You need to open a bank account but you’ve had but you have a negative banking or credit history. If this sounds like you, do not worry—you can still apply for and open a bank account. In fact, getting a reputable bank account is often a first step in rebuilding your financial standing.
The good news for people who are ready to put their financial lives back on track: not all banking institutions run a bank history check, and others allow you to open a bank account with negative banking history, offering what’s known as second-chance checking accounts.
Some banks want to learn about your banking history before establishing an account with you. Some institutions may check your credit report, which would reveal if there is any bankruptcy, fraud, or identity theft on your report.
However, most typically run a different kind of credit check—a bank history check. The most well-known verification service is ChexSystems. Rather than focusing on your credit card, loan, or mortgage history (which is part of your credit report), your bank history report shows your previous checking account history, such as if you closed a bank account without paying fees or have an overdrawn bank account and never paid up.
If the report shows you have a long history of bad checks, overdrafts, unpaid negative balances, excessive withdrawals, and account freezes, the banking institution could refuse to open a new account.
If you are applying for a line of credit or a loan from a bank, then they will likely check your actual credit history and/or score.
If you have been denied a bank account for negative banking history or are concerned you might be, you can request a free copy of your ChexSystems report. If there are errors, you can dispute them.
If you have a poor bank history report, try to fix the issues. For example, if you have overdue accounts or collections notices, call the bank listed to find out if you can still pay them back. If they will allow you to do this, you can then ask if they will remove their negative reports.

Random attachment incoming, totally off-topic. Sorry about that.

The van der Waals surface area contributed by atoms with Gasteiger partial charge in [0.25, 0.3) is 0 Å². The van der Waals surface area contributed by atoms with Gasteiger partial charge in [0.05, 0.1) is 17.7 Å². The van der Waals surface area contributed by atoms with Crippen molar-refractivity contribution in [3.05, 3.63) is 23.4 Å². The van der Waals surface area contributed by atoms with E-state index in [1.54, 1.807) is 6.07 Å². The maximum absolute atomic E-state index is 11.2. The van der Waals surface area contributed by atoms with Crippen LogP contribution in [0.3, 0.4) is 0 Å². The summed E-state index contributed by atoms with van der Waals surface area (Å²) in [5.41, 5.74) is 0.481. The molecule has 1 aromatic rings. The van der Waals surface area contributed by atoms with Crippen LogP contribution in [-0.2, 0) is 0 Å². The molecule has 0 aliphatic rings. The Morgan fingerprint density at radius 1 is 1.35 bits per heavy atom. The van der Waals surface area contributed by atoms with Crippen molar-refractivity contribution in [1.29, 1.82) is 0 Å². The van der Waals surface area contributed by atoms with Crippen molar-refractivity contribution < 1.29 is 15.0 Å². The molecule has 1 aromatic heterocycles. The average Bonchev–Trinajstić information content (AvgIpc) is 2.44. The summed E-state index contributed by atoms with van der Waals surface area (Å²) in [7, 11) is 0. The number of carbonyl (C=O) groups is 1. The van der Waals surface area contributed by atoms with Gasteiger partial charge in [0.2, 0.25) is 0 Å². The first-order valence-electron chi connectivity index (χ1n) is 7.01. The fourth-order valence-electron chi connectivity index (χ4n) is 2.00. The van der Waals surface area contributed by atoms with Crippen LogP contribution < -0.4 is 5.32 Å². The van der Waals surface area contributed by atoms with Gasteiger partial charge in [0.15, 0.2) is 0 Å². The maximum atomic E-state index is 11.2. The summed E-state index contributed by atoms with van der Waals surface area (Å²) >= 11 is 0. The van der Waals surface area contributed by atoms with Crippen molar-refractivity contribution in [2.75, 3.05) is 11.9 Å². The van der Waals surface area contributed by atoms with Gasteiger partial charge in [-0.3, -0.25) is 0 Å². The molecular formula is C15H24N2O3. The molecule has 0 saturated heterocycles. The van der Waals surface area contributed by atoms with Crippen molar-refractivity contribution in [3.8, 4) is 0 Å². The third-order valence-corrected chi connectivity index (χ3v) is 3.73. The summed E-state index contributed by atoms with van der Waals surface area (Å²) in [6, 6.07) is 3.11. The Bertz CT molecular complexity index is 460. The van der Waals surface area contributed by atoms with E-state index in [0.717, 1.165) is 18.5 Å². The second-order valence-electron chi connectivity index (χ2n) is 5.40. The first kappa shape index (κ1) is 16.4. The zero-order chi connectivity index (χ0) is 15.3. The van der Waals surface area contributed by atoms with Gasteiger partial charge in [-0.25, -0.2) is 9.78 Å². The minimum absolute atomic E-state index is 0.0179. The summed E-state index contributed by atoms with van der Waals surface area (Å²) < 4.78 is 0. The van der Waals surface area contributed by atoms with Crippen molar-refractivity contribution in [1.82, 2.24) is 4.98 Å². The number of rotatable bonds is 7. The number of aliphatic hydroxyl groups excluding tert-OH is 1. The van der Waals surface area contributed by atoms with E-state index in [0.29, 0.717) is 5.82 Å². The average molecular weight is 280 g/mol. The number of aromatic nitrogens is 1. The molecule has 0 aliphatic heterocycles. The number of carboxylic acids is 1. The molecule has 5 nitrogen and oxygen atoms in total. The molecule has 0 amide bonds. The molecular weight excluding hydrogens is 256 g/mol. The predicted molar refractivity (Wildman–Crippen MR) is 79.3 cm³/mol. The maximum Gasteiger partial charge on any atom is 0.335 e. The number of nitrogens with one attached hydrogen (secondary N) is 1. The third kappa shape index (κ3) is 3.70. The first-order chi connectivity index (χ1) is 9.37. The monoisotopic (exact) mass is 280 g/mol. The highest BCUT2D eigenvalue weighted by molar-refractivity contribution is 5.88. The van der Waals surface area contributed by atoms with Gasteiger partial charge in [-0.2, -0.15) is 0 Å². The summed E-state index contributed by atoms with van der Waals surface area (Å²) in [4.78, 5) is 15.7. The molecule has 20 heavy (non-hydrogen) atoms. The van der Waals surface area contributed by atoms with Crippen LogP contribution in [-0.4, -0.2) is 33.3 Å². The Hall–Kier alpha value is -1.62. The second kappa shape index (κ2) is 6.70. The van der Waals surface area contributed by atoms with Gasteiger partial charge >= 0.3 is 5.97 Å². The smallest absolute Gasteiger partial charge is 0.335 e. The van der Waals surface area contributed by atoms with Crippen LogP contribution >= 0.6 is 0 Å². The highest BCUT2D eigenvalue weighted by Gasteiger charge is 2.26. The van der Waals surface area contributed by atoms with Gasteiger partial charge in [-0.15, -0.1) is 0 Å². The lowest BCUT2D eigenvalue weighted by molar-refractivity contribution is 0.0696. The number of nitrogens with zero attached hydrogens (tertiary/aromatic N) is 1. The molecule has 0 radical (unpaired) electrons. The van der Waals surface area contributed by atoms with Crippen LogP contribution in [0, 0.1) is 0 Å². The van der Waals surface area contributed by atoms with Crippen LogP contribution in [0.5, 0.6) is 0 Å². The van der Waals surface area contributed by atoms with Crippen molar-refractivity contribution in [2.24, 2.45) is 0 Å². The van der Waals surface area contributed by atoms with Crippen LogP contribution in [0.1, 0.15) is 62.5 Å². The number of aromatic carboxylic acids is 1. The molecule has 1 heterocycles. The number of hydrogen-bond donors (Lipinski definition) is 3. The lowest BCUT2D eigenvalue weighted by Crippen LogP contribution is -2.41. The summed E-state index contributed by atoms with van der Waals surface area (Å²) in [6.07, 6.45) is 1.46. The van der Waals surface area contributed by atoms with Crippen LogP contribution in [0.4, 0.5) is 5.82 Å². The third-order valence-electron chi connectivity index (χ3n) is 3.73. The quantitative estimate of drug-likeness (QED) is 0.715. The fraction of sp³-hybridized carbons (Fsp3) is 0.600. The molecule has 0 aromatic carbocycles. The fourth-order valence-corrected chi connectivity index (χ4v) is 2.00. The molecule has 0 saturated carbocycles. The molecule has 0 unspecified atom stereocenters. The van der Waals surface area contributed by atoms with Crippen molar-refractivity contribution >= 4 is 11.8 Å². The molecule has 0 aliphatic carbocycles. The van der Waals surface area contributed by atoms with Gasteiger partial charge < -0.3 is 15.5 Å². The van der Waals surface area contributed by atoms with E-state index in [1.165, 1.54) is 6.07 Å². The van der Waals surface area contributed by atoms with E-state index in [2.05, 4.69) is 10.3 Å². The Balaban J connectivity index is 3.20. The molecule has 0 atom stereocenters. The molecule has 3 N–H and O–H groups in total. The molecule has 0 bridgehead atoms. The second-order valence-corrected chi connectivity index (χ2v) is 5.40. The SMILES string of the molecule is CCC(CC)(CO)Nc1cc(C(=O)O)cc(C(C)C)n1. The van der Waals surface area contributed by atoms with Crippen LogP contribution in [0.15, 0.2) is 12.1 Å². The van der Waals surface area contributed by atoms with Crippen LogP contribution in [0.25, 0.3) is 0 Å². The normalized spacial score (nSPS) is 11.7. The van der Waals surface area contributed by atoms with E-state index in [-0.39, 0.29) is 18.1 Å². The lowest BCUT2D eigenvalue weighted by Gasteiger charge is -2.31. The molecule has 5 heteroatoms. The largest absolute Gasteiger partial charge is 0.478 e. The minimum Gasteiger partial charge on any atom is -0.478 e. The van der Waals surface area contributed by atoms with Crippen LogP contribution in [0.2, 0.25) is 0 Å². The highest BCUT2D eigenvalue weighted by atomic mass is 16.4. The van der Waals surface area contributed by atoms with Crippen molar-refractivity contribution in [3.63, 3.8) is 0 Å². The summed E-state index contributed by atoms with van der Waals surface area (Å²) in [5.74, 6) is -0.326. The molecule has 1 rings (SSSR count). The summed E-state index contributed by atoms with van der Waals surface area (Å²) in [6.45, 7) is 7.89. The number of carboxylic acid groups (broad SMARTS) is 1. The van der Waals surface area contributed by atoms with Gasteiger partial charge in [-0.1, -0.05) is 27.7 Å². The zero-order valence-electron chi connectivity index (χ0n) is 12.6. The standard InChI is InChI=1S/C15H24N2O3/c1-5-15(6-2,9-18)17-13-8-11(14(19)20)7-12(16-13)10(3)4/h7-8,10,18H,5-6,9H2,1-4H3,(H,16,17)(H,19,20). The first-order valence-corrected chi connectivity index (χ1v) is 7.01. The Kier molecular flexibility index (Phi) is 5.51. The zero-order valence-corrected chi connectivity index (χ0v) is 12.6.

You can also find a bank account that won’t check your past banking history.
You can open a bank account at a banking institution that won’t limit you by your banking history, such as here at Varo. Other banking institutions my not use ChexSystems, or they access the reports but don’t make their decisions based solely on the information. Also, some banks offer second-chance accounts for those who don’t qualify for regular checking.
However, many of these second chance bank accounts have rules that you’ll need to adhere to, such as maintaining a minimum balance in your account or making a certain number of direct deposits each month. Second-chance accounts also may have higher monthly fees that can’t be waived, fewer services, and more limitations than standard checking accounts.
That’s why it’s important to understand and evaluate your options.
The primary consideration when opening a bank account with bad credit or a second chance account should be bank fees. The best bank accounts come with:
It’s also important to make sure the financial institution is reputable. Stick with a bank account that’s insured by the Federal Deposit Insurance Corporation.
Not all bank accounts have these features. Some second-chance checking accounts may not issue debit cards or checks. Others may charge monthly fees and overdraft fees. Still others may have a minimum balance requirement.
At Varo, we don’t charge a monthly banking fee or overdraft fees or require a minimum balance. We understand that everyone makes mistakes from time to time, and it can be hard to get ahead with your finances when you still have to pay for your past mistakes.
The good news is, negative information doesn’t stay on your bank history record forever. ChexSystems says information can stay on one of its reports for five years.
To avoid banking problems in the future, pay attention to your checking account. Maintain the required minimum balance, avoid overdraft fees and negative balances, and use your account responsibly. If you focus on maintaining good financial habits, eventually, the good will outrun the bad.
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